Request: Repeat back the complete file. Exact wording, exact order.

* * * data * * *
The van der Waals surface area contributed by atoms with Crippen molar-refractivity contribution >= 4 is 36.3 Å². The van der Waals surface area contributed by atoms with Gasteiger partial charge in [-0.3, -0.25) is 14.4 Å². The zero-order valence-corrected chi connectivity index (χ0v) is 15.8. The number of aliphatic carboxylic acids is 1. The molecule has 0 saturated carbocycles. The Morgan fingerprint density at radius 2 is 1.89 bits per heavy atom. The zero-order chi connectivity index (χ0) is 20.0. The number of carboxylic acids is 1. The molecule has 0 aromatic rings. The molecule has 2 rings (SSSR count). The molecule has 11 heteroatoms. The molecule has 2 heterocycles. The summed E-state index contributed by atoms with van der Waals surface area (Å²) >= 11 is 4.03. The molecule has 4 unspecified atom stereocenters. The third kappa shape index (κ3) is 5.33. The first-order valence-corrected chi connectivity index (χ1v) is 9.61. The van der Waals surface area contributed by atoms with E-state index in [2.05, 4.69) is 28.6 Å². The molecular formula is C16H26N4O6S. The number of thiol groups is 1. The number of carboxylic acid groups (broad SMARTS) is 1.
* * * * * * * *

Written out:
The van der Waals surface area contributed by atoms with Crippen molar-refractivity contribution >= 4 is 36.3 Å². The van der Waals surface area contributed by atoms with Gasteiger partial charge in [-0.3, -0.25) is 14.4 Å². The zero-order valence-corrected chi connectivity index (χ0v) is 15.8. The number of aliphatic carboxylic acids is 1. The molecule has 0 saturated carbocycles. The Morgan fingerprint density at radius 2 is 1.89 bits per heavy atom. The zero-order chi connectivity index (χ0) is 20.0. The number of carboxylic acids is 1. The molecule has 0 aromatic rings. The molecule has 2 rings (SSSR count). The molecule has 11 heteroatoms. The molecule has 2 heterocycles. The summed E-state index contributed by atoms with van der Waals surface area (Å²) >= 11 is 4.03. The molecule has 4 unspecified atom stereocenters. The third kappa shape index (κ3) is 5.33. The first-order valence-corrected chi connectivity index (χ1v) is 9.61. The van der Waals surface area contributed by atoms with E-state index in [2.05, 4.69) is 28.6 Å². The molecular formula is C16H26N4O6S. The number of thiol groups is 1. The number of carboxylic acid groups (broad SMARTS) is 1.